LINDA MURRAY was annoyed when letters from the Co-operative Bank addressed to a stranger started arriving at her home for the past 45 years.
And when further correspondence sent to the same person in connection with a default on a loan then began dropping through her letterbox, she decided enough was enough.
“We returned these, phoned the bank, and wrote to them explaining that this person does not and has not ever lived here,” said Linda, from Musselburgh, near Edinburgh.
“Despite this, other letters kept coming. When we opened one I was horrified to find it was threatening to pass this account on to a debt collection agency.
“We know that it is not our debt and we were worried that our address could be blacklisted as a result.”
In frustration, Linda contacted Raw Deal and we asked the bank to investigate.
And the good news for Linda is that the issue has now been sorted.
A spokesman said the bank had become aware that previous efforts to resolve the matter had been unsuccessful and more stringent measures had now been put in place.
“As so many different elements of banking generate letters they were being blocked on a case by case basis, as and when they were flagged by Mr and Mrs Murray,” the spokesman said.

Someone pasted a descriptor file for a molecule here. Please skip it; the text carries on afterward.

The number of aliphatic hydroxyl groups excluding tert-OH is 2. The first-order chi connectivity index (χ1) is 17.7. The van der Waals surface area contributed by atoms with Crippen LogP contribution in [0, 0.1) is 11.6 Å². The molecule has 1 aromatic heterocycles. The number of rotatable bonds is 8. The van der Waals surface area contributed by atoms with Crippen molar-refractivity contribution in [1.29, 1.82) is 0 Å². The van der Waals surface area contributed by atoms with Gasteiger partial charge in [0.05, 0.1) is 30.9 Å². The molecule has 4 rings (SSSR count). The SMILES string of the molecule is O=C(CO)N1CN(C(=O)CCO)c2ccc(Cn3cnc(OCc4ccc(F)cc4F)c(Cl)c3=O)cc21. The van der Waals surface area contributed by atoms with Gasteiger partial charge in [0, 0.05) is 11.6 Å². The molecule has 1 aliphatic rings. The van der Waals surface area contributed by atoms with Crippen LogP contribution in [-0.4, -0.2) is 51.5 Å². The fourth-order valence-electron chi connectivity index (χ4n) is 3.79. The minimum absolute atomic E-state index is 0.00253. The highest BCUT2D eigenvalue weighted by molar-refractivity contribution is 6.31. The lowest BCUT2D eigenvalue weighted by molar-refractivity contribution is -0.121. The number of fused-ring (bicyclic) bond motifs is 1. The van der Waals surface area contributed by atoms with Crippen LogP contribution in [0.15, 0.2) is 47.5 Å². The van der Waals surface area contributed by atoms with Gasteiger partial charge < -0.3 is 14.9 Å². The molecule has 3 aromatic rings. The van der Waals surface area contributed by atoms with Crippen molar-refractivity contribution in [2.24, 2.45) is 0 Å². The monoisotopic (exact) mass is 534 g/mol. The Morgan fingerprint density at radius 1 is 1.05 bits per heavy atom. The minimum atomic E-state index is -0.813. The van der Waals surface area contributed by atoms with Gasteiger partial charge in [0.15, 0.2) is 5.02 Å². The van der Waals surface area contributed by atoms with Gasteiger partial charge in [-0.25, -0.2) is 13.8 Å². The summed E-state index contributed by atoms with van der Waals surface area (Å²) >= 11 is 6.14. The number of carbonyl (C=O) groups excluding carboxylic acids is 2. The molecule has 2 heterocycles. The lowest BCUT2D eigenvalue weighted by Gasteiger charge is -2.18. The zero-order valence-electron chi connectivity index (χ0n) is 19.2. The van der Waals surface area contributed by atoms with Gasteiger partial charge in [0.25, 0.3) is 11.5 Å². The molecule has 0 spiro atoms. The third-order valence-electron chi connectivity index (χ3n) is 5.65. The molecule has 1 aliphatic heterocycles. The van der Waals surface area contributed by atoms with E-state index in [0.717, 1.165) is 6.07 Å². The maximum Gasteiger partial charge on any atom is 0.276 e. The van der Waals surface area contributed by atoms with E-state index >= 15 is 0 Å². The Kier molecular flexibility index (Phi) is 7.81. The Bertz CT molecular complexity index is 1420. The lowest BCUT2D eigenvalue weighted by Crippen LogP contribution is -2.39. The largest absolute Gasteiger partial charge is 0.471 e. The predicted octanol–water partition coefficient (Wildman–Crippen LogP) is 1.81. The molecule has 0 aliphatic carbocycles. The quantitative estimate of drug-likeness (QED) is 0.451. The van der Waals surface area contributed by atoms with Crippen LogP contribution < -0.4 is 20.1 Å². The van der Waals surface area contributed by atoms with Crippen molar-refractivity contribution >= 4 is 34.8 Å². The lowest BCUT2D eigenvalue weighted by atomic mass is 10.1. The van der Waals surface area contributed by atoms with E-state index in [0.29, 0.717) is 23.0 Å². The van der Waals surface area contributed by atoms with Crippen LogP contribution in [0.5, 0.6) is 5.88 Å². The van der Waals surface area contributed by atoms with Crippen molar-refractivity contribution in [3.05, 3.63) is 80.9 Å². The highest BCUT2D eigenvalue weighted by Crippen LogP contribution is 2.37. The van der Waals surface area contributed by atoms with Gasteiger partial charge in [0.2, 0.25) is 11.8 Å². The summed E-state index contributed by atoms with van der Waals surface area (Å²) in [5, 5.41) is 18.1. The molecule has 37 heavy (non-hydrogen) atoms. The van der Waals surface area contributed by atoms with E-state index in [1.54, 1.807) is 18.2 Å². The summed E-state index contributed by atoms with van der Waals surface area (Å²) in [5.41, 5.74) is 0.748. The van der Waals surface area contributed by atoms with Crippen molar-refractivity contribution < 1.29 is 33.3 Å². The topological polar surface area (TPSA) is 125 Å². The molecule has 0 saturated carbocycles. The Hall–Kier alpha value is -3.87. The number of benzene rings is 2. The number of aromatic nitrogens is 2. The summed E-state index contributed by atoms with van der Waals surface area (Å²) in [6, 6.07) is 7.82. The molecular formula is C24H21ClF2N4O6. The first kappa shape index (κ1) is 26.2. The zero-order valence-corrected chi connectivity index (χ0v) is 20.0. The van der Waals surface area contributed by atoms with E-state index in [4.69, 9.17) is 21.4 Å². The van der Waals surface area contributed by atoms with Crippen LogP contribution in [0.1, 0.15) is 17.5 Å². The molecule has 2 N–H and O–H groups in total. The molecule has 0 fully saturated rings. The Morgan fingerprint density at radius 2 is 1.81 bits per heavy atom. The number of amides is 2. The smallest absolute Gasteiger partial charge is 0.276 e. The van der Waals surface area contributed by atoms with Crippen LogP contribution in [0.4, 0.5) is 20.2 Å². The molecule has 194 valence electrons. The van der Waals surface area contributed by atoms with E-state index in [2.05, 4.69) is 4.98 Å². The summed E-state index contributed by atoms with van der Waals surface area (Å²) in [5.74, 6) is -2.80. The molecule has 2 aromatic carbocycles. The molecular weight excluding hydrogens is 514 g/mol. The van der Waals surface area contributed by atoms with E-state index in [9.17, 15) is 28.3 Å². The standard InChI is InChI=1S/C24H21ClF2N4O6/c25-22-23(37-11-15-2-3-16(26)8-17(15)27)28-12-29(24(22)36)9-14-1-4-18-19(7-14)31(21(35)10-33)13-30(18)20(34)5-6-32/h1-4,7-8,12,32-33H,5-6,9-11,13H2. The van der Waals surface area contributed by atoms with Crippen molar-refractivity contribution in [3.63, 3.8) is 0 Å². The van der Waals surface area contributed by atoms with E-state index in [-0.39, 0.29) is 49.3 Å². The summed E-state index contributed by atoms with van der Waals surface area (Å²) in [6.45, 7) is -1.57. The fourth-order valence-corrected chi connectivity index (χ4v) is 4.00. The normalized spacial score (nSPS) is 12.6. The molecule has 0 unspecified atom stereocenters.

He confirmed the company would be writing to Linda to apologise for any unrest caused.
While Linda is grateful for the intervention of Raw Deal to get the letters stopped, it is important to note that the idea that credit is based on an address is actually a myth.
You can only be impacted by someone’s individual credit report if you have what is termed a financial association. Previous occupants of an address, members of a family or partners are not financially associated unless you have jointly applied for credit, such as a bank account or loan.
John Webb, consumer affairs executive at credit reporting agency Experian, said: “Linda was understandably concerned, especially as the letters started arriving after she had lived in the house for a long time.
“Importantly, the Murrays are not liable for the debt and the default in question will not be reflected on either Linda or her husband’s report.
“If anyone receives any such letters, they should send them back with a note on the front.
“The companies sending these will eventually record them as not living at the address.”
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